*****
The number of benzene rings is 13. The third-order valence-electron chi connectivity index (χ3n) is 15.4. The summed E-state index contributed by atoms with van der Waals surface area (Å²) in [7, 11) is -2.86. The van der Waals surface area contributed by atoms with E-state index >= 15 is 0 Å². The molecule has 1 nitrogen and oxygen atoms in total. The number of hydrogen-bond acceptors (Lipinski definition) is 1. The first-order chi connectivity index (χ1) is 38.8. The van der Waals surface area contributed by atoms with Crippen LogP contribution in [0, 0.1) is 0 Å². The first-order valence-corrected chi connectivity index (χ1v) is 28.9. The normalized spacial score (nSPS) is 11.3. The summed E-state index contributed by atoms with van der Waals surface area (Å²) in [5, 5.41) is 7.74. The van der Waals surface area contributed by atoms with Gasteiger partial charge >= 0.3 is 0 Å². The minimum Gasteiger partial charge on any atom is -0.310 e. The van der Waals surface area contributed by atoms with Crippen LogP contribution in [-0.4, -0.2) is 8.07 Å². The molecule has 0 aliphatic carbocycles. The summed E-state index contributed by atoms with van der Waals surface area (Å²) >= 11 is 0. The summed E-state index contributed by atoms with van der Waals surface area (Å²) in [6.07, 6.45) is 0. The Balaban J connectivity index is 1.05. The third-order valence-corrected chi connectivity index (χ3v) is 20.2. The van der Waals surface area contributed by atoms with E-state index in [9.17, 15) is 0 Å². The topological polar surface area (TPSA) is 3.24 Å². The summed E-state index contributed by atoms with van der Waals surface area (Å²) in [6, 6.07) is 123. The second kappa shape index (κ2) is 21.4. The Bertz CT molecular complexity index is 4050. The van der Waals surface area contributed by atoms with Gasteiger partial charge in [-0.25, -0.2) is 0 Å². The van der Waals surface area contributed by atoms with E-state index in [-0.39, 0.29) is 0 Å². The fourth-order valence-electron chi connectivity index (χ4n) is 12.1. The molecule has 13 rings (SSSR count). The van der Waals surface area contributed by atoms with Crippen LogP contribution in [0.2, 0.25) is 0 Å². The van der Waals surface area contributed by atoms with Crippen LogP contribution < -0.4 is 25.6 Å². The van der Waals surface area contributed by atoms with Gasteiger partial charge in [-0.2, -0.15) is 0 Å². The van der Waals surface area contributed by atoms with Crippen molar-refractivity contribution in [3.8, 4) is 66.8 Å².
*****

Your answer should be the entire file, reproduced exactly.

The number of benzene rings is 13. The third-order valence-electron chi connectivity index (χ3n) is 15.4. The summed E-state index contributed by atoms with van der Waals surface area (Å²) in [7, 11) is -2.86. The van der Waals surface area contributed by atoms with E-state index >= 15 is 0 Å². The molecule has 1 nitrogen and oxygen atoms in total. The number of hydrogen-bond acceptors (Lipinski definition) is 1. The first-order chi connectivity index (χ1) is 38.8. The van der Waals surface area contributed by atoms with Crippen LogP contribution in [0, 0.1) is 0 Å². The first-order valence-corrected chi connectivity index (χ1v) is 28.9. The normalized spacial score (nSPS) is 11.3. The summed E-state index contributed by atoms with van der Waals surface area (Å²) in [5, 5.41) is 7.74. The van der Waals surface area contributed by atoms with Gasteiger partial charge >= 0.3 is 0 Å². The minimum Gasteiger partial charge on any atom is -0.310 e. The van der Waals surface area contributed by atoms with Crippen LogP contribution in [-0.4, -0.2) is 8.07 Å². The molecule has 0 aliphatic carbocycles. The summed E-state index contributed by atoms with van der Waals surface area (Å²) >= 11 is 0. The summed E-state index contributed by atoms with van der Waals surface area (Å²) in [6.07, 6.45) is 0. The Balaban J connectivity index is 1.05. The third-order valence-corrected chi connectivity index (χ3v) is 20.2. The van der Waals surface area contributed by atoms with E-state index in [9.17, 15) is 0 Å². The topological polar surface area (TPSA) is 3.24 Å². The summed E-state index contributed by atoms with van der Waals surface area (Å²) in [6, 6.07) is 123. The second kappa shape index (κ2) is 21.4. The Bertz CT molecular complexity index is 4050. The van der Waals surface area contributed by atoms with Gasteiger partial charge in [-0.25, -0.2) is 0 Å². The van der Waals surface area contributed by atoms with E-state index in [-0.39, 0.29) is 0 Å². The fourth-order valence-electron chi connectivity index (χ4n) is 12.1. The molecule has 13 rings (SSSR count). The van der Waals surface area contributed by atoms with Crippen LogP contribution in [0.2, 0.25) is 0 Å². The van der Waals surface area contributed by atoms with Crippen LogP contribution < -0.4 is 25.6 Å². The van der Waals surface area contributed by atoms with Gasteiger partial charge in [-0.2, -0.15) is 0 Å². The van der Waals surface area contributed by atoms with Crippen molar-refractivity contribution in [3.8, 4) is 66.8 Å².